Coaching residents who have chronic obstructive pulmonary disease (COPD) on three coping techniques—managing stress, practicing relaxation and participating in light exercise—can boost their quality of life and can even improve physical symptoms, new research has found. And technology can make the approach relatively low-cost.
In a study published online today in the journal Psychosomatic Medicine, researchers from Duke University, Ohio State University and University of North Carolina–Chapel Hill examined how telephone-based coaching could help those with the progressive disease, which the Centers for Disease Control and Prevention says is the third leading cause of death in the United States.
"COPD is an increasingly important public health problem. It's a debilitating and distressing illness," says author Scott Palmer, MD, MHS, an associate professor of pulmonary medicine at Duke and medical director of the project. "Our work has established an innovative and important intervention that could improve...quality of life. Although it has not translated into improved survival rates, this approach is worthy of further investigation."
During the five-year study, 147 people with COPD participated in coping skills training. Psychologists provided regularly scheduled phone sessions, offering the individuals and their caregivers general information about COPD, step-by-step instruction in relaxation techniques such as deep breathing and tensing and releasing muscles, and ways to manage their reactions to stressful events. For comparison, psychologists provided a separate group of 151 people phone consultations on topics including medication and nutrition. They did not teach specific coping techniques.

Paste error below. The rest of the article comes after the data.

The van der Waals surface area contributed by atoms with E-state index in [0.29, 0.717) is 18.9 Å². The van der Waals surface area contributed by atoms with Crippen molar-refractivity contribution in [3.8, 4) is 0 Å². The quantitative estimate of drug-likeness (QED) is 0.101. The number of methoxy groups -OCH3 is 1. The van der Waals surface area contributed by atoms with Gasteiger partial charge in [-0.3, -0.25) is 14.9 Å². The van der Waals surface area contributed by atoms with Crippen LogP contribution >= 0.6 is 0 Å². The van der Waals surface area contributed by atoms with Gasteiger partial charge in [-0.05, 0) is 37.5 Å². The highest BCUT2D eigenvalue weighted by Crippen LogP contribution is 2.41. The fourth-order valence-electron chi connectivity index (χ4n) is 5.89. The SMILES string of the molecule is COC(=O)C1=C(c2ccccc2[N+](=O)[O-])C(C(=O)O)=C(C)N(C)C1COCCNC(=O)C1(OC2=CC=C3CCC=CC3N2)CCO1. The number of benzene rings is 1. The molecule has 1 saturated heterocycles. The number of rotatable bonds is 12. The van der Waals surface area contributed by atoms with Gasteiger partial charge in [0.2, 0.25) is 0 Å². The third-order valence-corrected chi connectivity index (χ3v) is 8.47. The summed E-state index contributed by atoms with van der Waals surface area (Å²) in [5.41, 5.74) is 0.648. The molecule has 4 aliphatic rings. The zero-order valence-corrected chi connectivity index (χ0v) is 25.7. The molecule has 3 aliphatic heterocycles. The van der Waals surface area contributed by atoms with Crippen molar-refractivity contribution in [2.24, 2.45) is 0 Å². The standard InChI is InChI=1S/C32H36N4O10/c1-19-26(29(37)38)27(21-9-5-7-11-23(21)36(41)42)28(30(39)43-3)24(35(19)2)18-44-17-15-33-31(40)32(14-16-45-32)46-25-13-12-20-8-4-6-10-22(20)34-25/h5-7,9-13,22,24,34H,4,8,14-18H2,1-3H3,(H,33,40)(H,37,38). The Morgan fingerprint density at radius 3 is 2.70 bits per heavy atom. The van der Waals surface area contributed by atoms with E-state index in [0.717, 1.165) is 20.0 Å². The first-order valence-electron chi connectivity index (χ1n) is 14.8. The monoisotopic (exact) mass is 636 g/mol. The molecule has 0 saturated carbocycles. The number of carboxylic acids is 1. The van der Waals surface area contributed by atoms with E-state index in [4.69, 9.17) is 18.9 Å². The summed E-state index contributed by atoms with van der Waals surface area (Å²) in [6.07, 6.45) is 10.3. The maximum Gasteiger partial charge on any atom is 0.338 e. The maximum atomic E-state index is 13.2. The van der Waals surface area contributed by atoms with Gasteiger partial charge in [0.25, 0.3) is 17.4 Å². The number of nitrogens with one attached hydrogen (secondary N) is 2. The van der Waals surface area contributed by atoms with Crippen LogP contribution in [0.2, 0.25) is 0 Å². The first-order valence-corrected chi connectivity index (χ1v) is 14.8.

Participants who received coping skills training reported improvements in their overall mental health and lessened depression, anxiety, fatigue and shortness of breath when compared with members of the control group. Although no improvements in COPD-related hospitalizations or deaths were observed, the study suggests that the low-cost approach could enhance quality of life, reduce distress and somatic symptoms and improve physical functioning for those with COPD.
The approach also could be helpful to those with COPD who also could benefit from mental health services but prioritize the COPD, says James Blumenthal, PhD, the J.P. Gibbons Professor of Behavioral Medicine in the Department of Psychiatry and Behavioral Sciences at Duke, noting that the model is private and accessible.